Home > Fetal safety of nicotine replacement therapy in pregnancy: systematic review and meta-analysis.

Taylor, Lauren and Claire, Ravinder and Campbell, Katarzyna and Coleman-Haynes, Tom and Leonardi-Bee, Jo and Chamberlain, Catherine and Berlin, Ivan and Davey, Mary-Ann and Cooper, Sue and Coleman, Tim (2021) Fetal safety of nicotine replacement therapy in pregnancy: systematic review and meta-analysis. Addiction, 16, (2), pp. 239-277. https://doi.org/10.1111/add.15185.

External website: https://onlinelibrary.wiley.com/doi/abs/10.1111/ad...

Smoking in pregnancy causes substantial avoidable harm to mothers and offspring; nicotine replacement therapy (NRT) may prevent this and is used to help women quit. A recently updated Cochrane review of randomised controlled trials (RCTs) investigating impacts of NRT in pregnancy focuses primarily on efficacy data but also reports adverse impacts from NRT. Here we identify and summarise NRT impacts on adverse pregnancy outcomes reported in non-randomised controlled trials (non-RCTs).

Systematic reviews and meta-analyses of RCTs and non-RCT studies of NRT in pregnancy, with design-specific risk of bias assessment and Grading of Recommendations, Assessment, Development and Evaluations (GRADE) criteria applied to selected outcomes.

Relevant Cochrane review findings are reported alongside those from this new review. Seven RCTs were included; N=2340. Nine meta-analyses were performed; non-statistically significant estimates indicated potentially reduced risk from NRT compared with smoking for mean birth weight, low birth weight, preterm birth, intensive care admissions, neonatal death, congenital anomalies and caesarean section and potentially increased risks for miscarriage and stillbirth. GRADE assessment for mean birthweight and miscarriage outcomes indicated 'low' confidence in findings. Twenty-three non-RCTs were included; N=931163. 11 large studies from 5 routine healthcare cohorts reported clinical outcomes; 12 small studies investigated mainly physiological outcomes within in-patient women given NRT. Findings from meta-analyses for congenital anomalies, stillbirth and preterm birth were underpowered and not in a consistent direction; GRADE assessment of confidence in findings was 'very low'. Routine healthcare studies were higher quality, but implications of reported findings were unclear as there was inadequate measurement and reporting of women's smoking.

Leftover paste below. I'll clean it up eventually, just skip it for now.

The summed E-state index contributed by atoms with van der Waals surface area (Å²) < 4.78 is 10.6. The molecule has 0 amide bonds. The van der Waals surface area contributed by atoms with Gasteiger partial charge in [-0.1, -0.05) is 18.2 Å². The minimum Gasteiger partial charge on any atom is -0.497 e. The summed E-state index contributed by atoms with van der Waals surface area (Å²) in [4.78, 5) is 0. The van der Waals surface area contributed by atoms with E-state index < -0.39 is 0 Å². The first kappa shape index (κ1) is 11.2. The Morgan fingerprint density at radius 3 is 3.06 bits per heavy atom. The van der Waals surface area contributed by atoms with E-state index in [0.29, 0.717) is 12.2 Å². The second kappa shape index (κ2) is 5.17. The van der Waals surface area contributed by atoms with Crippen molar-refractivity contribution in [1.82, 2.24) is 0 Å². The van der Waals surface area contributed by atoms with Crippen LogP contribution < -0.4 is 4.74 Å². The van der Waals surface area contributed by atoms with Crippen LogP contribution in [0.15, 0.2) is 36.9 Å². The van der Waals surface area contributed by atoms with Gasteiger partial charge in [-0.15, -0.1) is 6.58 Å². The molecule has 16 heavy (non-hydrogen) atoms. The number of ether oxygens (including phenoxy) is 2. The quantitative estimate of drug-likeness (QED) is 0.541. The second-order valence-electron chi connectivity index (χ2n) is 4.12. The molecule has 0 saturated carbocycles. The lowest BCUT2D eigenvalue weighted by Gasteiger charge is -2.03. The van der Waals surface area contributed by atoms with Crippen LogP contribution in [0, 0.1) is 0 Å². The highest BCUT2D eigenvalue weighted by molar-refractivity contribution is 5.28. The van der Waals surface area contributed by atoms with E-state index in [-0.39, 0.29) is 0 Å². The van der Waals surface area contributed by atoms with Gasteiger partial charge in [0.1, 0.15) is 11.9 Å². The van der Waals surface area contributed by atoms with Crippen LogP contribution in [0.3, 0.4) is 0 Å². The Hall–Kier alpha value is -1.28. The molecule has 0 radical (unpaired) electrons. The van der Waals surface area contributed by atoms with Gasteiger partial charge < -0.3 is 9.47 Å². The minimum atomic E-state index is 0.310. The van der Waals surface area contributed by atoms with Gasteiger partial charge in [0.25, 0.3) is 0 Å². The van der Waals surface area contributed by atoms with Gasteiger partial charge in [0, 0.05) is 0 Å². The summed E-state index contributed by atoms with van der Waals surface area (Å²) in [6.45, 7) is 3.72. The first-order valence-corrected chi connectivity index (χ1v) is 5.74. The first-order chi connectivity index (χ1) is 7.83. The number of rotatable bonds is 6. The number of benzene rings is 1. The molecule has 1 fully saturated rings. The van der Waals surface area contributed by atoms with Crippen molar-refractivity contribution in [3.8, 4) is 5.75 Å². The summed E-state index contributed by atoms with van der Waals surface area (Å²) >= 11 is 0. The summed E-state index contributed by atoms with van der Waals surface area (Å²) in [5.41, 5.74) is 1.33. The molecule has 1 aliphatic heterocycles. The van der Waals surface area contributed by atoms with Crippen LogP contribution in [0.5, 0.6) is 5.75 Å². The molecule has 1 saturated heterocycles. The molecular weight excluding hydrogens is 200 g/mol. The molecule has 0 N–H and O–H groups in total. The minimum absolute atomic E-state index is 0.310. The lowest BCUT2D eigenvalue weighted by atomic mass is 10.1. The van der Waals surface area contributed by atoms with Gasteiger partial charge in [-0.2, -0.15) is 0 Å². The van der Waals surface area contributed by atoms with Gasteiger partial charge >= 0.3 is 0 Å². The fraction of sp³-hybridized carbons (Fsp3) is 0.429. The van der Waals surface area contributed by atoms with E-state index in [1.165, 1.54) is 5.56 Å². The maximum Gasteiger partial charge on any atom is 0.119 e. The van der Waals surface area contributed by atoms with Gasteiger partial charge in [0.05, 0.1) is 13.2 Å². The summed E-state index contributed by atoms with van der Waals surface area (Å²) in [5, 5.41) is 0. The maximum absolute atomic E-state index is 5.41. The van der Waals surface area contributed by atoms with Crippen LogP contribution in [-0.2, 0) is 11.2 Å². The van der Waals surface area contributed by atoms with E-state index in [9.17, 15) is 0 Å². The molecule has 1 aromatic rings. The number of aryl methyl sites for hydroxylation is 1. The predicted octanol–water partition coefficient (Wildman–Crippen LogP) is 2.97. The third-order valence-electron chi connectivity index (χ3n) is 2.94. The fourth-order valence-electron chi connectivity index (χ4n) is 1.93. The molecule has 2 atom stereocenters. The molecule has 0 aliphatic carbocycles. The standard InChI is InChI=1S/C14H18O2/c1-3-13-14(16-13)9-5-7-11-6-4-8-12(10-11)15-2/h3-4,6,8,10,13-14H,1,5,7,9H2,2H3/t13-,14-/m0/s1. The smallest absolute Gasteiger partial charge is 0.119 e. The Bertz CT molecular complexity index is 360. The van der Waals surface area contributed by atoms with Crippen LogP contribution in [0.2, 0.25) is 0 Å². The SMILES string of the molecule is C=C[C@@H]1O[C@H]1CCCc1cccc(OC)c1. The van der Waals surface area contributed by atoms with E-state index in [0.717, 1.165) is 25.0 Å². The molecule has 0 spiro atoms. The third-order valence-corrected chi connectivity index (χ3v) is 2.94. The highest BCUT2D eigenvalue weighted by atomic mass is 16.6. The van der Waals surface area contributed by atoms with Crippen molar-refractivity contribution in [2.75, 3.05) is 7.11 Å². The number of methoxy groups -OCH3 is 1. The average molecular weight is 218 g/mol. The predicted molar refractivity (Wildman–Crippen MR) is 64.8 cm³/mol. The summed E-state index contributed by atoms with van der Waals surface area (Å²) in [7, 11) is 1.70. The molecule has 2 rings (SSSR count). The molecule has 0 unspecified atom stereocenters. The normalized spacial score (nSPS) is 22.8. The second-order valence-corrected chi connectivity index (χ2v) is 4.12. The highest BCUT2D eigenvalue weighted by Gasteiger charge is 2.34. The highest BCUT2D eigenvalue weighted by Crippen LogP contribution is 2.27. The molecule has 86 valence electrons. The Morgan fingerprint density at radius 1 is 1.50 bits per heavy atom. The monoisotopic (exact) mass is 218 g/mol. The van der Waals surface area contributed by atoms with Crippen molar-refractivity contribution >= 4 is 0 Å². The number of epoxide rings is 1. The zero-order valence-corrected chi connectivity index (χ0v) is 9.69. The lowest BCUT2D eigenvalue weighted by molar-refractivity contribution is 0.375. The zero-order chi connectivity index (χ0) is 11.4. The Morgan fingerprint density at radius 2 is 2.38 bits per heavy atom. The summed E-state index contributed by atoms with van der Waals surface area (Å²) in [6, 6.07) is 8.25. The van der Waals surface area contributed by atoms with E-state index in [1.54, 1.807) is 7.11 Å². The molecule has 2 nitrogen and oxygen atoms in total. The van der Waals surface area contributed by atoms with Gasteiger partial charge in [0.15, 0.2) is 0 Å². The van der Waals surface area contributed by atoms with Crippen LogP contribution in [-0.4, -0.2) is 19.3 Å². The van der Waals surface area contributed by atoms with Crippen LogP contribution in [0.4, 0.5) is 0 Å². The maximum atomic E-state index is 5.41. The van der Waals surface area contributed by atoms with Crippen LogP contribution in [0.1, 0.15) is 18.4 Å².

Available evidence from randomised controlled trials and non-randomised comparative studies does not currently provide clear evidence as to whether maternal use of nicotine replacement therapy during pregnancy is harmful to the fetus.

Item Type
Publication Type
International, Review
Drug Type
Tobacco / Nicotine
Intervention Type
Harm reduction
Identification #
Page Range
pp. 239-277
Accession Number
HRB (Electronic Only)

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